The Indian arm of the world’s largest soft drinks company, Coca-Cola India Inc., said it registered a 14% growth in volume sales in 2007 after a tumultuous period of almost three years, starting 2003, when a pesticides controversy erupted.
The December quarter saw an 18% growth in volumes over year-ago quarter. Coca-Cola Co.’s global sales volume rose 5% in the December quarter, and 6% in the entire year.
“Growth in India was fuelled by high-volume sales in both the sparkling and still beverages,” said a spokesperson. The sparkling segment includes Coca-Cola, Fanta, Sprite and Thums Up, while the still beverage category includes juice brand Minute Maid, juice drink Maaza and bottled water brand Kinley.
This makes 2007 a turnaround year for Coca-Cola in India. The company’s sales plummeted after a Delhi-based activist group, the Centre for Science and Environment, alleged that soft drinks sold in India contained certain pesticides. The market remained challenging over the next few years.
“The turnaround came in 2006 when the company increased its prices by around 14% across brands,” said an executive from a media buying agency who did not wish to be named. The first quarter of 2007 saw revenues go up by 4% over the same quarter the previous year. Coca-Cola also launched new products, such as Minute Maid, and some variants of its existing brands, and supplemented these with aggressive marketing and advertising spending last year. This helped the company register a 12% increase in sales in the second quarter ended June.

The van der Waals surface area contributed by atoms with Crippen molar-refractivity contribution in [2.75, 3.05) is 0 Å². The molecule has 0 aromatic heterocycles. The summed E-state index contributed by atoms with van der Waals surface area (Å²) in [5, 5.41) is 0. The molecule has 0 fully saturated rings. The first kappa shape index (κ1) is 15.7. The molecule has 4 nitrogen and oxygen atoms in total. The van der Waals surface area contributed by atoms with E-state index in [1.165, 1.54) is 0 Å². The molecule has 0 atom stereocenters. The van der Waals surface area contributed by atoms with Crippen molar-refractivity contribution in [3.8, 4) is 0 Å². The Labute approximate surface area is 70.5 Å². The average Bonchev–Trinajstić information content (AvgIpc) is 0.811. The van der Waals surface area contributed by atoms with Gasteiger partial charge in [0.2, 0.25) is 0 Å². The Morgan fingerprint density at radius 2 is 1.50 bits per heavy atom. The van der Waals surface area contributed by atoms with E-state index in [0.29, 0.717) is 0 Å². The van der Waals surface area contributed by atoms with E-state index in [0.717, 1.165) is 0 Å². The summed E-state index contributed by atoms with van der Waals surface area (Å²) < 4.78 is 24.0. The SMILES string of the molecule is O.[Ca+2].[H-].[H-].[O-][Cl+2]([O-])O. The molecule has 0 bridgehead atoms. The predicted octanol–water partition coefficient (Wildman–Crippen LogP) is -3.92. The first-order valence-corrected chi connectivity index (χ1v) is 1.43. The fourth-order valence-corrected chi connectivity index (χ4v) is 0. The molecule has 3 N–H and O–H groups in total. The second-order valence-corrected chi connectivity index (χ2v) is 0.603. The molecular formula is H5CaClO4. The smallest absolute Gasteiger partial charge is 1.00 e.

According to estimates from media buying agencies, Coca Cola spent around Rs120 crore on its advertising in 2007, as against Rs80 crore in 2006. The company launched its first ever corporate campaign in India that showcased all its brands under a common tagline, Little Drops of Joy.
“Continued investment in building organizational capabilities and marketing communication, and focus on improved execution by consolidating bottling operations helped us attain a solid growth,” said a senior executive from Coca-Cola who did not want to be named.
The parent’s net income rose 79% to $1.21 billion from $678 million in 2006 when the company wrote down the value of North American operations, on 24% increase in revenue, up to $7.33 billion, driven by gains in China, India, Turkey and in established markets including Latin America and Africa.
Duane D. Stanford of Bloomberg contributed to this story.